Microsoft SQL Server 2005 through 2012 offer three Recovery Models: Simple, Full, and Bulk Logged. Of the three, Simple and Full are the most common in normal production environments. Aside from their differences in a backup/recovery scenario, they also affect database performance and disk utilization if not chosen and/or configured correctly. Below follows an explanation of both Simple and Full recovery models, and their impact on performance and disk utilization.
Simple Recovery Model. The real impact of the Simple Recovery model is that the database is only as good as the last backup. Transactions (inserts to, updates against, deletions of, and other data activities) are committed almost immediately to the database. The benefit is that the amount of disk space required by the SQL Transaction Log (the transaction log is a serial record of all the transactions that have been performed against the database since the transaction log was last backed up) is minimal, and usually only gets large when numerous transactions (bulk inserts, mass deletions) are occurring. Not having to maintain an active transaction history also speeds the performance of the SQL database, since more processing time can be used for queries and tasks versus managing the log. However, this all comes at the risk of catastrophic data loss (potentially, an entire days' worth or more), depending on the cadence of database backups and their success rate.
Full Recovery Model. The Full Recovery model, when managed properly, allows a database to be restored to a definite point in time, utilizing the information in the transaction log (and backed up transaction logs) to arrive at that point. For example, if a large set of data was inadvertantly inserted or deleted from the database, the full recovery model would allow the restoration of the database to the time right before that action occurred (this would only be possible in a Simple model if the database was first backed up prior to engaging the action). The price for this ability is that the SQL Server must be managed more than many organizations are able, or want, to commit themselves. Most importantly, a regimented back up of the transaction log is required (Microsoft TechNet article http://msdn.microsoft.com/en-us/library/aa173551%28v=sql.80%29.aspx does a great job of outlining a sample plan). This allows the transaction log to remain small enough for continued database performance, but with enough information to readily recover from a database mishap.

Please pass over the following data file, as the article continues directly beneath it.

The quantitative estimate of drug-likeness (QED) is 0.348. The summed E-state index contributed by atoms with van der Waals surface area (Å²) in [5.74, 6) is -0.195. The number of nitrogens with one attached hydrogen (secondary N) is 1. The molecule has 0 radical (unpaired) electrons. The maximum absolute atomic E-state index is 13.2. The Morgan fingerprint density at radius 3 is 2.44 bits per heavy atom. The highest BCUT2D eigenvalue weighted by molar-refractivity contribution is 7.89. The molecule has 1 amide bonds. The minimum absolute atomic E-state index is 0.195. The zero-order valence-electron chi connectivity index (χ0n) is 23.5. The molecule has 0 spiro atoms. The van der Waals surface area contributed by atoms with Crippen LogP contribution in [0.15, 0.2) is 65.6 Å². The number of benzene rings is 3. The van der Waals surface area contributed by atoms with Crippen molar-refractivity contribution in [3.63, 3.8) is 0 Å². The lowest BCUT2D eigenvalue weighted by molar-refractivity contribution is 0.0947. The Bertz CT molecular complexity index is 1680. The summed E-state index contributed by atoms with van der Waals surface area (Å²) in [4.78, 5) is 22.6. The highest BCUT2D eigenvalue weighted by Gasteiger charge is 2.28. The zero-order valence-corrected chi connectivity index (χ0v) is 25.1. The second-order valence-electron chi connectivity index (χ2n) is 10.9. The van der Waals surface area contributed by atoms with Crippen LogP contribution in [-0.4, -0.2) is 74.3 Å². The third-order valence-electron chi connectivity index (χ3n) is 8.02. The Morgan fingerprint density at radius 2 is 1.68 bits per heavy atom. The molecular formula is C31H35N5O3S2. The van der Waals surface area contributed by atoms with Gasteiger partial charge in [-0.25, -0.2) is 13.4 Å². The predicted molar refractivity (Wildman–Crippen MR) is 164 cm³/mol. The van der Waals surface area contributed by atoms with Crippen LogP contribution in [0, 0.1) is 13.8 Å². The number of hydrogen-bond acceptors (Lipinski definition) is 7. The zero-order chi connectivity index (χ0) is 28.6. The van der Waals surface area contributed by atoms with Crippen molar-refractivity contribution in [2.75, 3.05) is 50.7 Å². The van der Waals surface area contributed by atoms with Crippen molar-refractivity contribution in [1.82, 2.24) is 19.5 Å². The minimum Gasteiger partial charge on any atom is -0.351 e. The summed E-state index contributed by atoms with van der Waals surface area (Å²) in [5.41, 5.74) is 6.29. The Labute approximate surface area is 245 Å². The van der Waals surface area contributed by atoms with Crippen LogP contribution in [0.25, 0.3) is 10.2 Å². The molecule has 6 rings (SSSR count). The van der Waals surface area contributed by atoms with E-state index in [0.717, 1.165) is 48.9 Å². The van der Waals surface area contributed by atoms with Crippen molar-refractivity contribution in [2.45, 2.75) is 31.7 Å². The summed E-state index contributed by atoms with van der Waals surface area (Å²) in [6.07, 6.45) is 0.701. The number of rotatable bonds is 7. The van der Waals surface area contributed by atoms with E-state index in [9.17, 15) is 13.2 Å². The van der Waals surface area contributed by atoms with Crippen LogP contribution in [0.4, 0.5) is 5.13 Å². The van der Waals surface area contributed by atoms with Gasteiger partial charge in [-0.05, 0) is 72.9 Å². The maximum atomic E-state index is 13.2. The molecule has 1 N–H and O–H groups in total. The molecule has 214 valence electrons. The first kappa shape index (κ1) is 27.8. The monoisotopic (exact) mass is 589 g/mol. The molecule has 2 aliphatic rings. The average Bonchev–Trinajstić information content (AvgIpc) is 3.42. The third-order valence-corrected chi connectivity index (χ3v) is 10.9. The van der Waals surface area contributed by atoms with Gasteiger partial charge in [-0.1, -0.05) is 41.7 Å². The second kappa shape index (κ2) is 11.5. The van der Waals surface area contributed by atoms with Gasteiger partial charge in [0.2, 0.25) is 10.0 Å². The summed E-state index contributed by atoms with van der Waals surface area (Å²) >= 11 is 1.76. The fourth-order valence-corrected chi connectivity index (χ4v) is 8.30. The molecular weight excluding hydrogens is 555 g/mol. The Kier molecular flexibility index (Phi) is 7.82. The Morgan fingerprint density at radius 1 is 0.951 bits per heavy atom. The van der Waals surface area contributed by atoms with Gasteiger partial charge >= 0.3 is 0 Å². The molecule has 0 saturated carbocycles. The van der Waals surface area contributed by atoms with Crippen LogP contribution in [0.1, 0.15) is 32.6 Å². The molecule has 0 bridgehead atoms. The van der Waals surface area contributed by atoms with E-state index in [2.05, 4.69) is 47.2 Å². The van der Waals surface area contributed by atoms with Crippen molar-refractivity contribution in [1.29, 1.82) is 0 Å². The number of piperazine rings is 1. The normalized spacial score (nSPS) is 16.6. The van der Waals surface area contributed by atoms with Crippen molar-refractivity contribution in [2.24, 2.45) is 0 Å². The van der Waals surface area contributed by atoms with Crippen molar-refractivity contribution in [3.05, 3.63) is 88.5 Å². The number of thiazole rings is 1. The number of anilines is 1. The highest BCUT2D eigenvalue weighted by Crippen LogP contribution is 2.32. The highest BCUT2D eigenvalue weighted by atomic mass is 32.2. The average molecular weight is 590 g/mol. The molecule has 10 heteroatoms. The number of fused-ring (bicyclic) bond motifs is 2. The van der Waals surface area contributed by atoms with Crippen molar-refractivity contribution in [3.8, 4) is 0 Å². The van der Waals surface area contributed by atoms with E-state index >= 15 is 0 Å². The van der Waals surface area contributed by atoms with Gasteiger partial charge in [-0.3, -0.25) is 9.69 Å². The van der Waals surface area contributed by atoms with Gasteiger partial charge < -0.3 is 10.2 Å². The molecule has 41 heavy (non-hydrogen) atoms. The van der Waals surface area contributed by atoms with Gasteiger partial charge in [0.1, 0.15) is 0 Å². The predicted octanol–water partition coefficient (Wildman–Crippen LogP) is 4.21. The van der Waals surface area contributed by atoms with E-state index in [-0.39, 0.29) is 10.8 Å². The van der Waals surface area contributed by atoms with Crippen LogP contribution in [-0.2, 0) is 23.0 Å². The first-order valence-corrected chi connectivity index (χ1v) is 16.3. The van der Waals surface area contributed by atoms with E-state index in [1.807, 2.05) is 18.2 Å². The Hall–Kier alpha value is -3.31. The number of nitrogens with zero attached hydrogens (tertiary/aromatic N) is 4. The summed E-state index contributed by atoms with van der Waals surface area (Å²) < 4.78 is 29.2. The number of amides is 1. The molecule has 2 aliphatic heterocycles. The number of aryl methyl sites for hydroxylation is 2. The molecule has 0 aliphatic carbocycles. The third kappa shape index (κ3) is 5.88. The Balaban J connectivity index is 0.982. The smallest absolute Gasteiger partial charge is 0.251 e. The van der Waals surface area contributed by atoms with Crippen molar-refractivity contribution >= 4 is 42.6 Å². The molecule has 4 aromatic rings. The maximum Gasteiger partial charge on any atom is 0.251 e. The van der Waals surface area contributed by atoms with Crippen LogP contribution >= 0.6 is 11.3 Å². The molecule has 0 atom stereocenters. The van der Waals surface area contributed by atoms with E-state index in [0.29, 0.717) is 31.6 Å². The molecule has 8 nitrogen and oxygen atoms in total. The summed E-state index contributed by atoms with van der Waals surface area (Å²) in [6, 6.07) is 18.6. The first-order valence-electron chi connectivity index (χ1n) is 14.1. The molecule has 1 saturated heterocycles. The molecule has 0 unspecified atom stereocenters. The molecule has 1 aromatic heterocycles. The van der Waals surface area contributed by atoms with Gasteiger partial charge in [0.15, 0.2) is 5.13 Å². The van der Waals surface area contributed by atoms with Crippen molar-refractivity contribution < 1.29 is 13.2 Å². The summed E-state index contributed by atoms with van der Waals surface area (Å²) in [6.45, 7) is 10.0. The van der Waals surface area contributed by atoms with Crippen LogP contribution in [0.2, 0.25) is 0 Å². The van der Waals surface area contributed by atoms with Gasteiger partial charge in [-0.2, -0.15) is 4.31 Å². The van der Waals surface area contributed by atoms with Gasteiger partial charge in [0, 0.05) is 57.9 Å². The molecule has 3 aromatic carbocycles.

If a regular transaction log back up does not occur, it is very possible to reach the point where database response to even simple queries is painfully slow, and/or the disk housing the log file runs out of space (remember, the transactions are only trimmed when the log file is backed up).
For a good jumping point, please visit the Microsoft article on Recovery Models for SQL Server, at http://msdn.microsoft.com/en-us/library/ms189275.aspx
Impact With Pharos Blueprint and Uniprint
By default, databases for Pharos Blueprint and Uniprint are built using the Full Recovery Model. Further, when installing on Standard or better (not Express) SQL Server editions, a SQL Agent job is created that will at least make sure that a regular backup transaction log file is managed. However, SQL Agent on many machines is disabled or not started (sometimes as a SQL Server security measure), and so the backup does not occur without some third-party or manual intervention, and the transaction log file grows bigger and bigger until performance and disk space suffer.
What To Do?
If your organization is already managing Full recovery mode databases, then keeping the Full recovery model selected is wise. However, if answers to the question "How do we manage disaster recovery for our SQL databases?" draws blank stares, giggles, or unanswered email, it is best to configure the database for the Simple recovery model, and make sure that some regular "full backup" is performed, and the resulting backup file stored somewhere safe.
To engage Simple recovery, run the following SQL command as a user logged in with "sysadmin" privilege:
ALTER DATABASE <DatabaseName>
SET RECOVERY SIMPLE;
Be sure to swap out <DatabaseName> with your database name (do not include the < > characters) and execute. Within Blueprint, you will have to do this to the following databases:
> psjobs1 - ? (depending on your installation settings and organization size, this may be up to psjobs4 or psjobs13 or more)
> psreports (if using Pharos Blueprint v5.0 or greater)
In Uniprint, you simply have to worry about the 'pharos' database.